The Productivity Commission’s proposal for a “best in show” list has gained backing from the corporate regulator, who says it could solve conflicts of interest and lack of competition.
The corporate regulator is also demanding additional powers to police misbehaving super funds and check their financial accounts.
As part of a sweeping review of the $2 trillion superannuation sector, the Productivity Commission is recommending that an expert panel select a “best in show” list of up to 10 best-performing default superannuation funds.
This is designed to replace the current system where employees default to a super fund selected by employers or by the Fair Work Commission in modern awards.
In a submission to the Productivity Commission published on Wednesday, ASIC said a carefully designed “best in show” list could help solve issues such as lack of competition and conflict of interest between employers and employees.
This is in contrast to the Australian Prudential Regulation Authority, which said such a proposal could significantly hurt funds that lose default status.
ASIC qualified that in order for the list to work, the list should measure consumer outcomes “holistically” and not singularly focus on net investment returns.
ASIC can act as ‘conduct regulator’
There should also be a mechanism for ongoing assessment of funds on any list, in case some become no longer appropriate over time, ASIC said.
It also said we need to make sure trustees on the “best in show” list do not use the default arrangements to distribute more expensive products.
ASIC said it was concerned employers have no obligation to select a default fund that is in the best interests of their employees or put employees’ interests before their own.
“This naturally creates an environment in which conflicts can arise, and more generally where the employer may not place significant importance on the selection of a default fund,” it said.
Even if an employer wants to choose the best fund for employees, the employer may not have the knowledge and capability to do so, ASIC said.
ASIC has also demanded law reform to act as a “conduct regulator” and take public enforcement action against super funds for misconduct.
“ASIC’s approach as a conduct regulator more broadly involves a focus on public enforcement and transparent regulatory actions. That is, in part, due to the broader deterrent effect that such action can have. ASIC believes that public enforcement action is an important tool in trying to minimise the incidence of misconduct,” it said.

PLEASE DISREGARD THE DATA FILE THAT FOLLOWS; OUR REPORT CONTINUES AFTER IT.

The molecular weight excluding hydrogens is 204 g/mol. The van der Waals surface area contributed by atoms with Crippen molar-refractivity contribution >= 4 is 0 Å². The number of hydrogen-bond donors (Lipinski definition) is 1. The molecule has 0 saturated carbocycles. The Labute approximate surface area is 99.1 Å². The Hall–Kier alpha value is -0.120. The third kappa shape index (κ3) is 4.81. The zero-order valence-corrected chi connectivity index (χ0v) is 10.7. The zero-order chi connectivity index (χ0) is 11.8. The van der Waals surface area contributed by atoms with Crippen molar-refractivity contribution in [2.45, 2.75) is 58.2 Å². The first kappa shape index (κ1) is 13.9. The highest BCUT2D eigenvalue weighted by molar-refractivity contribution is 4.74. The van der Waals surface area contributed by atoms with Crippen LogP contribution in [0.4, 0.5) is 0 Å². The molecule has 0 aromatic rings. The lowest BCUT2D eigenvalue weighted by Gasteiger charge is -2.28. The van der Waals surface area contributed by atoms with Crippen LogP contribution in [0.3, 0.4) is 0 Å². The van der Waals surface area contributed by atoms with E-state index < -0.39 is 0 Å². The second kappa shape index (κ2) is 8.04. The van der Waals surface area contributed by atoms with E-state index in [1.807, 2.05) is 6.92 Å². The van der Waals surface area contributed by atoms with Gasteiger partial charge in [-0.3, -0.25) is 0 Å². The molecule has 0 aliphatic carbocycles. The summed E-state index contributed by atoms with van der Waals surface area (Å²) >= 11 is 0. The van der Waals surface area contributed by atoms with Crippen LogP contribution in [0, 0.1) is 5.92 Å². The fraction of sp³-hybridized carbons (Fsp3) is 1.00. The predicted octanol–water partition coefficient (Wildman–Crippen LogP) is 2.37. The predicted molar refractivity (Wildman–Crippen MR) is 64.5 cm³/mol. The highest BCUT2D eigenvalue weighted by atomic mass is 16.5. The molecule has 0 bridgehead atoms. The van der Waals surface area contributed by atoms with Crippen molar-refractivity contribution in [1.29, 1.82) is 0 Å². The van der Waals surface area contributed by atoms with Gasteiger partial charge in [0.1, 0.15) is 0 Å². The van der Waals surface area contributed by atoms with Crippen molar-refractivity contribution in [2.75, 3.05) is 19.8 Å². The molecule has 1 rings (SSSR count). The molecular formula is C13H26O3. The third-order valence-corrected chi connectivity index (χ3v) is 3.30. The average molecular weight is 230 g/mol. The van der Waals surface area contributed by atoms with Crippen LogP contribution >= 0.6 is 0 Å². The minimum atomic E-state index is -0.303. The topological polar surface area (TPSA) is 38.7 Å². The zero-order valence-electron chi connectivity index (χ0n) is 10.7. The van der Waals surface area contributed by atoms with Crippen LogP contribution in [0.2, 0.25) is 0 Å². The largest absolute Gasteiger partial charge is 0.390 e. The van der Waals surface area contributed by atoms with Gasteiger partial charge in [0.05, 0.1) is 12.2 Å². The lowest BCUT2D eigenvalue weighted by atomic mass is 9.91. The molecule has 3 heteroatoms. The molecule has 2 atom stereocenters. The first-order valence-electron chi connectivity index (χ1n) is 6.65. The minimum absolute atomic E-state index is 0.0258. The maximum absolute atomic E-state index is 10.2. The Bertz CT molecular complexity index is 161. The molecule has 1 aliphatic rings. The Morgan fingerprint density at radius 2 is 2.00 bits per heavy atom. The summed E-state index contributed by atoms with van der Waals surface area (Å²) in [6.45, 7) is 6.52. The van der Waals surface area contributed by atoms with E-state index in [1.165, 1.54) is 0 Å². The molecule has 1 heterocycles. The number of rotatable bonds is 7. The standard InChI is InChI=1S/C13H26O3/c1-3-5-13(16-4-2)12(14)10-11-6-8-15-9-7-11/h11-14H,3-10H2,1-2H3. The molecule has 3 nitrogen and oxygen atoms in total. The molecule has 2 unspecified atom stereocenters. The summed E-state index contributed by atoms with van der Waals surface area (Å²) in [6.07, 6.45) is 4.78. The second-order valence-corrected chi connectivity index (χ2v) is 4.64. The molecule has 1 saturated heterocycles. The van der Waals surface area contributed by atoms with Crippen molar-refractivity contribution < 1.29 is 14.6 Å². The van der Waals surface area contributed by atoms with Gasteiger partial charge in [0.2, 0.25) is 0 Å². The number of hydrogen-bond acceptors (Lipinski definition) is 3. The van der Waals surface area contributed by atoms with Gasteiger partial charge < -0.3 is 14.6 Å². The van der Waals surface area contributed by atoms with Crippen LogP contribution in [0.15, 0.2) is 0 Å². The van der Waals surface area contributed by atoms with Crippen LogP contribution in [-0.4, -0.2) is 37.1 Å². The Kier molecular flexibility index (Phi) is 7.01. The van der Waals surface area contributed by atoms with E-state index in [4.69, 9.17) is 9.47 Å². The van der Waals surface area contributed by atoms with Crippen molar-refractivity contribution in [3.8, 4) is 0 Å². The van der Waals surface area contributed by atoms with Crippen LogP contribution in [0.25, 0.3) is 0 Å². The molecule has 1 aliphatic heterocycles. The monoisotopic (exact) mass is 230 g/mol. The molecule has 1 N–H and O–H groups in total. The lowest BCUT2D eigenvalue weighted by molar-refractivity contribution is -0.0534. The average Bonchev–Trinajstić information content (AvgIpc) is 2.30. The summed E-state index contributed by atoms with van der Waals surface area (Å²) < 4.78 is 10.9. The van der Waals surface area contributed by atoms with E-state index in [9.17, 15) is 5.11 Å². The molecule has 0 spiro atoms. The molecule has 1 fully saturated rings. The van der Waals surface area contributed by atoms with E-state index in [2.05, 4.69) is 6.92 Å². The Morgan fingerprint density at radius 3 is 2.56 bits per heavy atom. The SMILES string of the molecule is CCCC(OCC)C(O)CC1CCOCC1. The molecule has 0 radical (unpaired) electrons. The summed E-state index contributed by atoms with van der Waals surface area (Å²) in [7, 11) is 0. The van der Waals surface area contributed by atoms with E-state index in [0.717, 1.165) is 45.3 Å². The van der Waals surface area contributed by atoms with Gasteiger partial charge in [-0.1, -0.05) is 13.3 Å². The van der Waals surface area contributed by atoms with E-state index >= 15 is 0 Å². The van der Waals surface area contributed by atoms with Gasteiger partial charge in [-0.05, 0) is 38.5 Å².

No one auditing super funds
ASIC said no regulator conducted surveillance of the financial reports of super funds or inspected the audits of those financial reports.
“We do not presently have the statutory powers (or funding) to oversee regulated superannuation entity financial reports and audits. ASIC would be willing to undertake this role, including conducting proactive surveillance of financial reports and audits,” it said.
This is in contrast to self managed super fund auditors, who are registered and regulated by ASIC.
No plan to monitor high exit fees
However, ASIC pushed back on the Productivity Commission’s draft recommendation for it to review whether exit and switching fees are unrelated to the underlying performance or the product or unreasonably stop members from switching to better products.
In the federal budget this year the government banned super funds from charging exit fees, making it cheaper for consumers to switch super funds.
“Given the limits on ASIC’s responsibility in fees, ASIC would not be able to take action if a trustee were contravening the existing restrictions on exit or switching fees, or the proposed ban on exit fees. ASIC could only take action if the fee disclosed is inaccurate, misleading or deceptive,” it said.
“In light of this ASIC is unlikely to prioritise work of this kind soon.”
ASIC flagged it is reviewing the way it regulates super funds, and super fund trustees can expect more consistent oversight by ASIC staff, more frequent onsite visits, more public actions and better use of data.
The submission comes only days after the regulator was given an extra $70 million in funding so it can better monitor big banks, take more cases to court, implement its new whistleblower protection laws and improve regulatory technology.
The submission also comes as super funds are facing scrutiny by the banking royal commission in a two-week hearing.
This week’s royal commission heard there was a “hopeless” conflict of interest between NAB’s superannuation trustee NULIS, which had the sole duty of acting in the best interests of the super fund members, and the administrator, which was concerned with making profits for the bank.